- "The Return of the Great Adventure."
Raiders of the Lost Ark is an action/adventure film created by George Lucas and released through Paramount Pictures in 1981. It is the first Indiana Jones movie ever released and is considered to be chapter twenty-four in The Complete Adventures of Indiana Jones. To be consistent with later titles in the franchise, the film was retitled Indiana Jones and the Raiders of the Lost Ark for its video release packaging in 1999, though the original title is retained onscreen in the movie. Amongst fans it is usually referred to simply as Raiders.
Lucas began production on the movie soon after the surprise success of his 1977 motion picture Star Wars: Episode IV A New Hope. While the filmmaker vacationed in Hawaii with friend and director Steven Spielberg, Spielberg mentioned how he'd always wanted to make a "James Bond-like film". Lucas countered that he had a story that was better, and proposed a concept he and writer/director Philip Kaufman had worked on in 1975 based around Lucas' desire to see a movie-style return of 1930s and '40s action serials. The story was set aside while Lucas finished his work on Star Wars. Spielberg's comment gave Raiders new momentum and together, with Spielberg directing, contacted Lawrence Kasdan to write the screenplay.
Set in the early half of the 20th century, the film is the story of an archaeologist named Indiana Jones hired by the US government and pitted in a race against time to locate the mysterious and supernatural Ark of the Covenant before it falls into the hands of Adolf Hitler and his regime of Nazi supporters who seek to use the Biblical artifact's power as a means for world domination.
Shot in just 73 days and with a budget of around $18,000,000 (US), the release of Raiders of the Lost Ark on June 12, 1981 saw the movie quickly become the highest grossing film of the year with $384,140,454 worldwide, and in 1982 was nominated for eight Academy Awards including Best Picture from which it won four: Best Sound, Best Film Editing, Best Visual Effects, and Best Art Direction-Set Decoration. It was re-released on video in 1999, again in 2003 for the DVD release and once more in 2008. In 2012, the film received a restored, high-definition home video release as part of Indiana Jones: The Complete Adventures.
- 1 Synopsis
- 2 Crew
- 3 Appearances
- 4 Behind the scenes
- 5 Notes and references
- 6 External links
Synopsis[edit | edit source]
Prologue: South America, 1936[edit | edit source]
The story begins with Dr. Indiana Jones's journey into the South American jungle with a group of porters to find the Golden Idol of Fertility within the Temple of the Chachapoyan Warriors. Jones avoids various traps, the betrayal of his two guides, Barranca and Satipo, and a giant rolling boulder that chases him out of the temple. Waiting for him outside is his nemesis, French archaeologist René Belloq, and a small army of Hovitos natives. Belloq steals the idol from Jones, who barely escapes in a pontoon plane piloted by Jock Lindsey waiting nearby.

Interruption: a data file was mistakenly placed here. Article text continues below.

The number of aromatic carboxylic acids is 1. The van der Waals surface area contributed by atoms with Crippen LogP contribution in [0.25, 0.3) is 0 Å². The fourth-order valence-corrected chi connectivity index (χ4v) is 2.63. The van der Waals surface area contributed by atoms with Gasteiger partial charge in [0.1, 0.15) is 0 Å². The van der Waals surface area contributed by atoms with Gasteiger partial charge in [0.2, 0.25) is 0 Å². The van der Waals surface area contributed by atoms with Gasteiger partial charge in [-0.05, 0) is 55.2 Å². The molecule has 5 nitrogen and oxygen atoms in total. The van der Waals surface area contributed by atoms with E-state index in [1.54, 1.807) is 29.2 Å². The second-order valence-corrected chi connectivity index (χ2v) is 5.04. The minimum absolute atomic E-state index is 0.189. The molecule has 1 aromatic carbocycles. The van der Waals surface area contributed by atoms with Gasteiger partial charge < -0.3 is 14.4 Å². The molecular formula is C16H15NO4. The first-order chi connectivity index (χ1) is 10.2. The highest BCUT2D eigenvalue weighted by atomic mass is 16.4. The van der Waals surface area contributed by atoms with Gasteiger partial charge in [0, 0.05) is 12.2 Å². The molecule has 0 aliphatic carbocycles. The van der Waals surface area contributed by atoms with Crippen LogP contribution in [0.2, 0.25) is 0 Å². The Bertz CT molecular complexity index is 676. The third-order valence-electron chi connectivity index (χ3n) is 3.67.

United States[edit | edit source]
Back at the school where Jones teaches, two US Army intelligence men meet with the archaeologist in the auditorium along with museum curator Marcus Brody, a good friend of Indy who has brought the Washington men to see him. The pair explain that the US has intercepted a cryptic Nazi message that mentions a Professor Abner Ravenwood being under the scrutiny of German intelligence. Indy, a former student of Ravenwood, helps interpret the message as an indication that the Nazis are close to finding the Ark of the Covenant — a golden and jeweled chest constructed under the guidance of God and Moses that housed the remnants of the tablets of the Ten Commandments. Legends imply that Adolf Hitler could use the Ark to render his rising army invincible.
The Germans believe that Ravenwood has the headpiece to the Staff of Ra needed to pinpoint the Ark's resting place. The headpiece is a disk with a crystal at its center that, when affixed to the top of a shaft of specific height, focuses a beam of sunlight onto a model of Tanis, an ancient Egyptian city, thus revealing the Ark's resting place following its theft from Jerusalem by Pharaoh Shishak in the 10th century BC.
Nepal[edit | edit source]
Indy flies via a Pan Am Clipper to snowy, mountainous Nepal to speak with Marion Ravenwood, the professor's tough-minded and independent daughter, only to find that her father died and that she's reluctant to part with the headpiece. Jones is chased away but a sadistic and ruthless Nazi agent named Arnold Toht who had followed the archaeologist to Marion tries to take the piece from her by force, threatening her with a hot iron.
Indy, noticing the commotion, returns to the bar and engages in a fierce gunfight with Toht and his men. Marion then teams up with Indy. The pair drive off the assailants, although in the process Toht inadvertently brands the markings of one side of the headpiece onto his palm when he tries to grab the artifact from the fire which broke out during the commotion.
Cairo, Egypt[edit | edit source]
Jones and Ravenwood fly to Cairo and meet Indy's friend Sallah, a skilled Egyptian digger, to find help in decoding the markings on the headpiece that specify the height of the staff needed to use it effectively.
While touring about Cairo's markets, Indy and Marion encounter hired swordsmen, which results in a huge street fight. Although Indy fends off the attacking mercenaries, Nazi operatives grab Marion and throw her into a truck. The vehicle crashes and explodes when the pursuing Indy dispatches the driver with his pistol. Devastated at losing Marion to the blast, Indy retreats to a local tavern and re-encounters Belloq, hired by the Nazis to find the Ark. Attempting to attack the Frenchman despite his sermon about the relic's wonders, Jones is rescued by Sallah and his children from Belloq's armed bodyguards.